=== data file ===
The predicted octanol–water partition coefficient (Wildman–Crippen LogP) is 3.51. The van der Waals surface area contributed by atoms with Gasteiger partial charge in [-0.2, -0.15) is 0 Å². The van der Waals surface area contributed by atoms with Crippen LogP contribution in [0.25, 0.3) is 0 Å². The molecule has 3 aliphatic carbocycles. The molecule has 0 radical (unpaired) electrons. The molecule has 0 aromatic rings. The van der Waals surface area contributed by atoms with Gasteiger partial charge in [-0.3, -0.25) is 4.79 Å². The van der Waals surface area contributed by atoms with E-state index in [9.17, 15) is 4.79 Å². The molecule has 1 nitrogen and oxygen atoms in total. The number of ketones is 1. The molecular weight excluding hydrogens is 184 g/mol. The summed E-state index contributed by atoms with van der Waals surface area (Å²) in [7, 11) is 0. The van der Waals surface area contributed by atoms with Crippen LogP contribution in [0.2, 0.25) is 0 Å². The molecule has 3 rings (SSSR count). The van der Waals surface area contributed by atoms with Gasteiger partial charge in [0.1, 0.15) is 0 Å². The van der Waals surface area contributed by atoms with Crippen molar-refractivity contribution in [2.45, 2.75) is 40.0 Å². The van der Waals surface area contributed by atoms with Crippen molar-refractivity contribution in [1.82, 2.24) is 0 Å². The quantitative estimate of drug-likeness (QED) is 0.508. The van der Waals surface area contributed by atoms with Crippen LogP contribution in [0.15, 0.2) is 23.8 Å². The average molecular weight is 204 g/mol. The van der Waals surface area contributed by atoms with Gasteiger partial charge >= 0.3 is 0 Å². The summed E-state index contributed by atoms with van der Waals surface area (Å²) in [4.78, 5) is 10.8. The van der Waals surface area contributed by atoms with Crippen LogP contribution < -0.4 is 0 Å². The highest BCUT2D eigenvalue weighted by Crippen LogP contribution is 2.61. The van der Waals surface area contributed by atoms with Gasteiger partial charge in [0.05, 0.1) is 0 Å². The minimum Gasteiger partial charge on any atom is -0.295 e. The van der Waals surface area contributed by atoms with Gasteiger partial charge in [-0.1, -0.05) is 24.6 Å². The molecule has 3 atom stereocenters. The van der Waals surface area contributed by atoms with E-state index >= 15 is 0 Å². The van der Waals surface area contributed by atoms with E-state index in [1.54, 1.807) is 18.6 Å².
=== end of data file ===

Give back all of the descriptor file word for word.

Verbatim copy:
The predicted octanol–water partition coefficient (Wildman–Crippen LogP) is 3.51. The van der Waals surface area contributed by atoms with Gasteiger partial charge in [-0.2, -0.15) is 0 Å². The van der Waals surface area contributed by atoms with Crippen LogP contribution in [0.25, 0.3) is 0 Å². The molecule has 3 aliphatic carbocycles. The molecule has 0 radical (unpaired) electrons. The molecule has 0 aromatic rings. The van der Waals surface area contributed by atoms with Gasteiger partial charge in [-0.3, -0.25) is 4.79 Å². The van der Waals surface area contributed by atoms with E-state index in [9.17, 15) is 4.79 Å². The molecule has 1 nitrogen and oxygen atoms in total. The number of ketones is 1. The molecular weight excluding hydrogens is 184 g/mol. The summed E-state index contributed by atoms with van der Waals surface area (Å²) in [7, 11) is 0. The van der Waals surface area contributed by atoms with Crippen LogP contribution in [0.2, 0.25) is 0 Å². The molecule has 3 rings (SSSR count). The van der Waals surface area contributed by atoms with Gasteiger partial charge in [0.1, 0.15) is 0 Å². The van der Waals surface area contributed by atoms with Crippen molar-refractivity contribution in [2.45, 2.75) is 40.0 Å². The van der Waals surface area contributed by atoms with Crippen molar-refractivity contribution in [1.82, 2.24) is 0 Å². The quantitative estimate of drug-likeness (QED) is 0.508. The van der Waals surface area contributed by atoms with Crippen LogP contribution in [0.15, 0.2) is 23.8 Å². The average molecular weight is 204 g/mol. The van der Waals surface area contributed by atoms with Gasteiger partial charge >= 0.3 is 0 Å². The summed E-state index contributed by atoms with van der Waals surface area (Å²) in [4.78, 5) is 10.8. The van der Waals surface area contributed by atoms with Crippen LogP contribution < -0.4 is 0 Å². The highest BCUT2D eigenvalue weighted by Crippen LogP contribution is 2.61. The van der Waals surface area contributed by atoms with Gasteiger partial charge in [0.05, 0.1) is 0 Å². The minimum Gasteiger partial charge on any atom is -0.295 e. The van der Waals surface area contributed by atoms with Gasteiger partial charge in [-0.1, -0.05) is 24.6 Å². The molecule has 3 atom stereocenters. The van der Waals surface area contributed by atoms with E-state index >= 15 is 0 Å². The van der Waals surface area contributed by atoms with E-state index in [1.54, 1.807) is 18.6 Å².